Also as noted above, in order to provide useful results it is preferred that the time sampling is made at constant intervals and that the laser used has a line width being smaller than the difference in light frequency between two time samples.

The size of the apparatus can be minimized to a size that makes it possible to be easily moved from one location to an other and even be used outside in a harsh environment. The scanning device 106 can also be made small and compact by using a Micro-Electro-Optical-Mechanical-System (MOEMS) so it is possible to insert the scanning device into the human body or other bodies and devices that need to be examined from the inside.

Furthermore, the system as described herein can be implemented using two or more light sources, two or more detectors, and two and more optical filters. Each light source having its specific wavelength or wavelength range and each detector will only detect one wavelength or wavelength band by using the appropriate optical filter. In particular if three tuneable lasers and three detectors are employed colour images can be obtained. For example, each tuneable laser is set to its own wavelength band, and each detector signal is encoded as colour signal, like the Red, Green and Blue (RGB) encoded system for generating a true coloured 2-D or 3-D image.

Further using the approach with several lasers operating in different wavelength bands it is possible to apply one colour for cancer tissue one for fluids and yet another for fat tissue, etc. This because different tissue will reflect different wavelengths differently.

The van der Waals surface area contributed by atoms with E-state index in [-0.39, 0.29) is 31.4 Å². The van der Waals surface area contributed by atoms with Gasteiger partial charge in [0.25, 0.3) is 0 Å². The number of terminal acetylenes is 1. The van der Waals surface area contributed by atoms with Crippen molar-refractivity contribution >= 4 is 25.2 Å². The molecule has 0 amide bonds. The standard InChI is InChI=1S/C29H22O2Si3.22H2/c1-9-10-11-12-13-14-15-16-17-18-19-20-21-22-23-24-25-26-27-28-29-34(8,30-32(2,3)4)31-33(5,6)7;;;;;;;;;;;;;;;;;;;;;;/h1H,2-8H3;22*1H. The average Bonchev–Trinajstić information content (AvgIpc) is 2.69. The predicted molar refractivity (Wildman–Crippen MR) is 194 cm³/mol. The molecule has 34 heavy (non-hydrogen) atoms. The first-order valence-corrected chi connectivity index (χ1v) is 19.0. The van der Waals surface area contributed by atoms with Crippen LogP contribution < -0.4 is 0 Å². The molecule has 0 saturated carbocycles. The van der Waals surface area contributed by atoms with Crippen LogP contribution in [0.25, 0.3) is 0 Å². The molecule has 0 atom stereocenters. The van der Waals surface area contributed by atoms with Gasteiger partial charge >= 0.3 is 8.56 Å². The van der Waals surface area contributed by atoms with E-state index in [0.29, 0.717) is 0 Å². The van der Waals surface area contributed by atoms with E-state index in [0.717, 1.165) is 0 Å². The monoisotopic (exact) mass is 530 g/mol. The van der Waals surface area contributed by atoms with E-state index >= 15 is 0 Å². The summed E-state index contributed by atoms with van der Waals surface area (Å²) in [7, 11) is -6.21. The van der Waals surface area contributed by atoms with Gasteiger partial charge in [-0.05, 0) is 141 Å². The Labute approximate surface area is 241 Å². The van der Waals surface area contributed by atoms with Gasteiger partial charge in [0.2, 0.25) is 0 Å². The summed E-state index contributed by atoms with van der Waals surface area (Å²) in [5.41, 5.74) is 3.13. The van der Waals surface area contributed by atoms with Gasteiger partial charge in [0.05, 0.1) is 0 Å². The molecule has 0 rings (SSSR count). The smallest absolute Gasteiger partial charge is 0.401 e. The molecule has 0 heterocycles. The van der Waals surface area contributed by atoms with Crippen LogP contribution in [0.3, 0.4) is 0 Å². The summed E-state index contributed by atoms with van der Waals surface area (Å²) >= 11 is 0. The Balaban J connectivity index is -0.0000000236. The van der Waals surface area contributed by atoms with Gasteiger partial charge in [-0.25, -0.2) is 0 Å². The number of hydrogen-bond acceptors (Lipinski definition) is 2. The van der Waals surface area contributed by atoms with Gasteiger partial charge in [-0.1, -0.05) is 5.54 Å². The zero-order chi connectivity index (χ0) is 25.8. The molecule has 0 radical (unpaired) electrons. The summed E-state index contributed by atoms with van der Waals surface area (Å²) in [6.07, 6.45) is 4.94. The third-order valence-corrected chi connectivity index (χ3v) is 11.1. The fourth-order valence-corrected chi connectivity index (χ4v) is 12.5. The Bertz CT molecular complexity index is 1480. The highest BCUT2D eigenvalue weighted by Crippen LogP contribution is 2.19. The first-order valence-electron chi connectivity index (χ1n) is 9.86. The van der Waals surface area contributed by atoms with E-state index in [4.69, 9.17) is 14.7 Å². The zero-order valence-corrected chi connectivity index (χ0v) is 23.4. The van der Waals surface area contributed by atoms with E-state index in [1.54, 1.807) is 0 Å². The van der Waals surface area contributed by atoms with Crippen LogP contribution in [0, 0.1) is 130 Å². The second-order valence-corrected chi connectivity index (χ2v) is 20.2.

In yet another embodiment a multiple frequency system is provided by transmitting at least two different laser frequencies in a time division pulse train. So that a first frequency is transmitted during a first time interval and a second frequency during a second time interval, etc.

When detecting the response of laser pulses generated in this manner, each laser pulse is detected seperately by a detector that is synchronized with the transmitted laser pulse train. In the alternative a multitude of detectors one for each frequency or a combination thereof can be used. In the event synchronization of a detector is required, this can advantageously be provided by the control system.

Using the method and system as described herein will provide excellent three-dimensional images of a vide range of different objects including tissues of various kinds on and inside the human body as well as other living animals and plants. The system will be a great help in different diagnosis systems including skin cancer, heart, brain and lung condidtions to name a few. Other possibilities to use the described system herein, both using 2-D and 3-D scans, are; process industry like plastic, glass, pulp, steel and other materials that need to be inspected for cracks, uniformities, and contamination.

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Classifications
International ClassificationA61B5/00, G01B, G01N21/47, G01B9/02
Cooperative ClassificationG01N2021/1787, G01B9/02069, G01N21/4795, G01B9/02003, A61B5/0066, A61B5/6852, G01B9/02091, G01B9/02004
European ClassificationA61B5/00P1C, A61B5/68D1H, G01B9/02, G01N21/47S